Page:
Wine and Spirits are Sinking Beer

Beer. It’s the leisure drink of America. Or at least it used to be. Lately, however, beer has been losing favor among Americans.  As of July 2018, beer sales were down 3.5% over the year before. While the industry has seen a consistent decline in beer consumption over several years, many were surprised to see the accelerated fall from grace in 2018.  

Big beer brands like Miller Lite, Coors Light, and Budweiser took the biggest hit. But why? These brands have most certainly established a reputable market presence. They have longevity and historical support on their side. What is causing alcohol consumers to turn away from trusted favorites? Easy. Wine, spirits, and millennials.

Young Americans have embraced creative and innovative concepts in their attempt to create a healthier, environmentally conscious lifestyle. Things like craft breweries and distilleries, local vineyards, and newly legalized recreational product offerings hold more appeal to generations that find value in experience.

Consumers are also leveraging their food and beverage options to help elevate a given experience. Instead of the “one size fits all” attitude of the past, which served big beer brands fairly well, younger generations are selecting drinks that seem to match the occasion both aesthetically and atmospherically. This trend is especially prevalent among women, who make up a larger percentage of alcohol consumers than we’ve seen in the past.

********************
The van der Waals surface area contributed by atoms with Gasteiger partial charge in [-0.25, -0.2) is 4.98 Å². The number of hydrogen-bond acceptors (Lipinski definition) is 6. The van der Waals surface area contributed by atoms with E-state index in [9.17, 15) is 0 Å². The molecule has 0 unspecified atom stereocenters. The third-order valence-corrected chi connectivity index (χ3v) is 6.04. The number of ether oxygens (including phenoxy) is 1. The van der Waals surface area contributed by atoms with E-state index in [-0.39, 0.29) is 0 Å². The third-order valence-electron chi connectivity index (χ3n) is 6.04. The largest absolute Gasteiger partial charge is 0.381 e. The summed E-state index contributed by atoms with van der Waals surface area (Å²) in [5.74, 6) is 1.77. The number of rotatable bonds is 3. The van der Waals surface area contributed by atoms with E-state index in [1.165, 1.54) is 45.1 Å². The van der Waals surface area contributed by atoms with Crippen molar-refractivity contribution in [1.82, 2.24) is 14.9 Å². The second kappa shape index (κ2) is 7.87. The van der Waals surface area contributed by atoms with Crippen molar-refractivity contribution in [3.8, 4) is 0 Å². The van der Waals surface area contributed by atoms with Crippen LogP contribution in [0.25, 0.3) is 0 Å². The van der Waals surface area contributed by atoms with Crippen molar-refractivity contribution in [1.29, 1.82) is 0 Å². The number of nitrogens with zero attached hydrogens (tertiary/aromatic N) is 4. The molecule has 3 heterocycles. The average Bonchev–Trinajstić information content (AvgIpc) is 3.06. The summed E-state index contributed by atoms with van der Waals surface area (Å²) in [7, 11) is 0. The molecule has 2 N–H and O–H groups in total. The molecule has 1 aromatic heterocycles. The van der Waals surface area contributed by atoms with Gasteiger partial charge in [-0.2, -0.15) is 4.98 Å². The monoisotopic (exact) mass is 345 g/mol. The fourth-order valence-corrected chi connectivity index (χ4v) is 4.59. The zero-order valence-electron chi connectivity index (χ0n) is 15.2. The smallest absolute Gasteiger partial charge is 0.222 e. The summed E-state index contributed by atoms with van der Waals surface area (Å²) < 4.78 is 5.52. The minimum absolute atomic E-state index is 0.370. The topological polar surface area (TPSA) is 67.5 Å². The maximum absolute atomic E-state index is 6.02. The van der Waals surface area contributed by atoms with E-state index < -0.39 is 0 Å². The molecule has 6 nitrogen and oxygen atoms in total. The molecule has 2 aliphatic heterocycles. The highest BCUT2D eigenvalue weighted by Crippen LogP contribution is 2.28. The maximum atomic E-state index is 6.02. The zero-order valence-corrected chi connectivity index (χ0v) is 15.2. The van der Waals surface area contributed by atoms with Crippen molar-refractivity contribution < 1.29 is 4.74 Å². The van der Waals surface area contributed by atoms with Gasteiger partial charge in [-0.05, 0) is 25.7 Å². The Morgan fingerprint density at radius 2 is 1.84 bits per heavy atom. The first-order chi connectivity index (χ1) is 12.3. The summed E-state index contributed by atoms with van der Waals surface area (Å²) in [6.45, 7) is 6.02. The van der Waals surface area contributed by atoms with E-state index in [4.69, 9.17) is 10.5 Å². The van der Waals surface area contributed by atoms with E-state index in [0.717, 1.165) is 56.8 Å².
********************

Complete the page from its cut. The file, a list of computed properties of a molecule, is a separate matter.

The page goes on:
Traditionally, wine and spirit brands are better positioned to deal with and adapt to these trend changes. Sudden shifts in consumer preferences can be addressed with less effort in these verticals. Beer, on the other hand, does not have that luxury. Let’s take a look at an example.

Suppose new research shows that some form of black cherry does amazing things for your skin. It is fairly safe to assume that much of the younger, health-conscious generation is going to trend towards products containing that particular black cherry.  Now, a vineyard can strategically incorporate the black cherry into its fermentation process to create a new flavor. A distillery can create craft batches of black cherry whiskey or vodka. In both cases, we can assume that the flavors of these products will be reasonably appealing depending on your palate.

Big brand breweries, however, will find it much more difficult to incorporate such flavors into their already well-established products. Mainstream beer possesses such a distinct flavor that it’s difficult to incorporate nuance without a great deal of spend just to ensure they develop a taste that isn’t going to send consumers running in the other direction.

At a summit late last year, several big beer brands discussed the need to rebrand beer as a whole in an effort to impact America’s changing preferences. Several brands agreed that individual advertising would be counterproductive and that a campaign should be launched to elevate the general concept of beer in the eyes of the American public. The effort, however, was waylaid when several brands got involved in what has become known as “the corn syrup war” during a Superbowl Ad. Bad for beer. Good for wine and spirits!

Wine, BeerTorie Amrani